…Lake City South Carolina, it’s only an hour away
Words and photos by Jo Clark, ITWPA Member
Admittedly, fun in Myrtle Beach’s summer sun is the perfect vacation, but sometimes you need a break from the sun, sand, and surf. A little more than an hour away you can tour the artsy town of Lake City South Carolina.
Small town, big culture
Many small towns are quietly dying, but Lake City continues to grow and thrive by continually reinventing herself. Named their 2018 Readers’ Choice for Best Small Town Cultural Scene, USA Today says of Lake City, “Small town, big culture.”
In the 1730s, the good water and inexpensive farmland attracted settlers. Officially named Lake City in 1883, the area’s first industry was turpentine. As production dwindled in the 1900s, farmers began shipping strawberries north. In 1939 as much as 30,000 bushels of produce, such as snap beans, were sold at auction daily. Tobacco grew to be the second-largest crop in the state. Much of the area is still farmed, which makes for a beautiful drive to downtown.
Downtown in Lake City South Carolina
While downtown, enjoy free parking, experiencing the town’s leisurely pace. Your first stop should be the Visitor’s Center on Main Street. Pick up brochures and be sure to grab the Public Art Walk flyer, which has a downtown map, including 18-locations showcasing the area’s artistic talent.
Since 2013, the Lake City ArtFields Collective has added new pieces yearly through a public art program—and by pieces, I’m talking BIG pieces–murals and sculpture. This annual competition offers a Grand Prize of $50,000 and attracts some 400 east coast artists.
As you make your way toward Theatre Park (emphasis on park), stop by Alex Palkovich’s statue of Huey Cooper on the corner of Acline and Main. A beloved Lake City character (1873-1978), Huey allowed folks to rub his lucky rabbit’s foot—for a nickel. You can still rub that foot for luck; just drop your coin into Huey’s pocket.
Peek to the left to spot the fire truck coming right at you. This mural predates the ArtFields initiative; painted by Randy McDonald and Ross Gandy in 1983, it features Lake City’s 1936 fire truck.
Cross the railroad tracks to check out Theatre Park. Walk right in and have a seat—no one will mind.
Having hunger pains in Lake City?
After your break, walk back down Main to the Green Frog Social House for lunch. The new restaurant is named for the Green Frog, a sandwich and beer shop which opened in 1947. It had the dubious distinction of opening March 17th, 2020, and being closed due to COVID-19 mandates one day later by state mandate.
They are reopened and serving delicious food. Green Frog is very accommodating. The crew cheerfully divided the Fish & Chips in half for our lunch, leaving room for a Chocolate Brownie Sundae. That, of course, was my plan all along.
How observant are you?
Stuffed, we made our way down a shaded alley to the Green Building, home to Emmett Kerr’s Sip Co. Wine & Beer, for a cool drink. The building is covered in Donald Walker’s mural of butterflies, which includes 30 hidden images; one is Nimbus, the wine shop’s mascot. On weekends, Emmett has food trucks and live music. Since the building was a garage in a former life, all he must do is roll up the doors. When you’re in town, stop by for a sip—pat Nimbus for me.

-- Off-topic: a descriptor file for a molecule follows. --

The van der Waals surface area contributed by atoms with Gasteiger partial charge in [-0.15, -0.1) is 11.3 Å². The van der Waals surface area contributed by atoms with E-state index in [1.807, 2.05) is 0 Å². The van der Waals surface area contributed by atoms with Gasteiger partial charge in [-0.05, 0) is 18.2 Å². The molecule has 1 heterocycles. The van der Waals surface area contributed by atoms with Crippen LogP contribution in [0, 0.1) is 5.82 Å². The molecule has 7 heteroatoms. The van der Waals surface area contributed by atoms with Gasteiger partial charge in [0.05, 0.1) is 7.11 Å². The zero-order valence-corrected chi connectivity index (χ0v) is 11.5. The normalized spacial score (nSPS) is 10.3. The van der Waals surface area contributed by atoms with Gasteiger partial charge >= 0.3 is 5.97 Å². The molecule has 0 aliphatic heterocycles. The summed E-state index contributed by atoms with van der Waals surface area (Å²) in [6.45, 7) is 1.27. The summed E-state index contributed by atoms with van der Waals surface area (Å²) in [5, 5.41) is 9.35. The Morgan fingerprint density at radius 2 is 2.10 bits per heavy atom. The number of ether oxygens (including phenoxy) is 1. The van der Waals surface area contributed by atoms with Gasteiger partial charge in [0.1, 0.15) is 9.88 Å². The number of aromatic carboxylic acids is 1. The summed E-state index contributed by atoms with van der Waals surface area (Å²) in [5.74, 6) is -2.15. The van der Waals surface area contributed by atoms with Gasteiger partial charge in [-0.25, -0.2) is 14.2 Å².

Returning to your car, admire the architecture of this town. Many of the buildings are on the National Register of Historic Places. Stop and peruse the eclectic goods in shops like Main Street Mercantile and Seven Boutique; where I accomplished some Christmas shopping.
Notice the town’s beautiful plantings. Moore Farms Botanical Garden maintains over 15-acres of public space; one of the things that helps Lake City keep its status as South Carolina’s first Bee City USA and Tree City USA.
When the heat becomes unbearable, as it can in the South, head over to Lynches Lake Historical Society & Museum.
TIP: Park around back under the trees. Assistant Director Dale Smith escorted me on a comprehensive tour of the building. In 1938 Dr. James Whitehead built a private obstetric hospital. It quickly became an infirmary, closing in 1959. Whitehead maintained the clinic until retirement in 1986.
Many of Dr. Whitehead’s personal effects are housed here, as well as local items dug or dived by Dale Smith. A lifelong collector of artifacts, he and his friends have provided numerous items from the Low Country land and rivers.
A sad chapter for Lake City South Carolina
Across the street is the Ronald E. McNair Life History Center, museum, and final resting place of Dr. McNair. The Lake City native, America’s second African American astronaut in space, perished aboard the Challenger shuttle when it exploded after launch in 1986.
Grain & gallery in Lake City
Jones-Carter Gallery, located in the former feed and seed store, offers exhibition gallery space, hosting several exhibits during the year from local to internationally known artists. Event listings are found on their website.
As you leave Lake City, consider stopping by 900-acre Moore Farms. Groups of 8 can schedule tours, and they offer free garden days each month. Maybe you’ll be lucky and attend the Wine Stroll or the Beerfest. If you are hungry again, Brown’s Bar-B-Que, on the way out of town, serves southern BBQ.
The area hosts so many festivals and events, you may have to return often. I’m looking forward to Fiesta Fridays, Hometown Holidays, Lift Your Voice Gospel Showcase, Model Train and Vintage Toy Show, Tobacco Festival, and the Rhythm & Q’s Bar-B-Q and Live Music Competition – just to name a few.
To learn more about Lake City, South Carolina, click HERE.
About Jo Clark—Jo is a happily-retired teacher, travel writer, photographer, food, and wine lover, from South Carolina’s Grand Strand. She loves learning about local flavors unique to travel spots and adding to her list of places off-the-beaten-path.” She is a member of ITWPA, International Travel Writers and Photographers Alliance.